Scrolling Credits is not the best solution for end credit...

Now, subtitles are VERY useful when you're using non-English songs, for that makes your viewers understand the context of the song. However, iMovie suits for titles is inflexible. I can copy-paste the texts from my word doc, but the text became so small and unreadable.  I cannot change the font size of some titles, which is annoying (amazing that Windows Movie Maker does a better job at it, i.e. offering titles with flexible font sizes!). Thus, I ended up retyping the whole bloody texts from my word doc to iMovie subtitle space. For Yale Cantonese, that's fine, cos I've given up the use of intonation symbols such as è, é or ē, they're too complicated. But for French (see La Vie en Rose), I have to use those intonation symbols. 

I tell you... that MV made me sleep at 2 am or something....

(and retyping the whole text has the risk of typos. I typed "fine" instead of "find" in min 00:37 ("But in love, I could find none better than you").

Ideally, you want to write both the original texts AND the subtitles, so that your viewers can sing the song as well if they wish to. This is particularly important for non-English songs, such as the myriad Mandarin or Cantonese songs I've used, or even French's La Vie en Rose. 

Anyway... It’s not without a reason that my first two MVs that I made with iMovie were in English, thus in no want of subtitles. Still new to iMovie, the suits are not user-friendly...

Then last night, as I worked on my second Huang Yaoshi MV, I found a title option in iMovie that made decent subtitles (see ‘You’re the Best in the World’ Huang Yaoshi LOCH 2017 part 2 for the example). It’s: “Reveal Lower Third”.

You can change the font colour in “Reveal Lower Third”, but the font size is automatic (arrgghhh!!!). This is how it looks when I type just a few words:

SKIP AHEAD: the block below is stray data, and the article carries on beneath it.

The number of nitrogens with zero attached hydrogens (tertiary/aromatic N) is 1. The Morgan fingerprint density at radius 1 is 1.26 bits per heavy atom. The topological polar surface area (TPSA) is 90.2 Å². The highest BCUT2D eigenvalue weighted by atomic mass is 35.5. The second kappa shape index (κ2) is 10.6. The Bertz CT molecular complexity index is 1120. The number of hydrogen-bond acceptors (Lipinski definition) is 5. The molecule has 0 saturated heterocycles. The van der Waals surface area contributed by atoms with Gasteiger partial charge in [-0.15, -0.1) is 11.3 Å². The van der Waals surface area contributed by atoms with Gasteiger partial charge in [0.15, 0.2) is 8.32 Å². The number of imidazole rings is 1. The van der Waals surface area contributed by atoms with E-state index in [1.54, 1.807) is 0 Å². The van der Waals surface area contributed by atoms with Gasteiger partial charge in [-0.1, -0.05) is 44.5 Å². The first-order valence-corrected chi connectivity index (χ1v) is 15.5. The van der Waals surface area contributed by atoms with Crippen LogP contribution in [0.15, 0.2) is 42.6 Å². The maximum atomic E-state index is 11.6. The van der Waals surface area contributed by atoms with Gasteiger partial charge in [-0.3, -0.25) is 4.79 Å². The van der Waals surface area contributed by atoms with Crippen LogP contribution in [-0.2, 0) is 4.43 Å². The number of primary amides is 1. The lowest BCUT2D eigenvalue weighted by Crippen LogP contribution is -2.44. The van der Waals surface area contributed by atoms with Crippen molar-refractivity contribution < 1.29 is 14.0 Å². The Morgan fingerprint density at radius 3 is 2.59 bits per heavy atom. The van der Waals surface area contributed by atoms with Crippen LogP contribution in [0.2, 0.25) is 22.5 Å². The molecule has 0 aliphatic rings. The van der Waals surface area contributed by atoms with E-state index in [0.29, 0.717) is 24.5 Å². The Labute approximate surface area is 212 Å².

HOWEVER, I found out that if I press option+enter or option+return just before a word, it brings the word down one level, so we have two tiers texts like this one:

After procrastinating and fiddling around with some title options, I found out that option+enter can be used on most title suits to make two layers/tiers out of a single-level text. Below are some examples of Titles from iMovie, and my commentaries there.

Soft Bar - Black

Gradient - Black

Gradient - White

Line Lower Third

Ticker (this is a running text, from right to left)

Of all these suits, I actually prefer Gradient-Black or Gradient-White, but the upper texts are quite large. You can write long sentences for the upper text, which makes it smaller, or use the option+enter. Still, I found that Reveal Lower Third is the best option for now.

Best option so far: Reveal Lower Third with option+enter

I’m eager to better my skills with iMovie, cos I have no interest in paying for, or pirating, a video maker software. Let me know if you have your own tips on making iMovie more efficient; I’d love to learn more. I particularly want to explore more options about the end credit, for the reasons I've explained above.

No comments: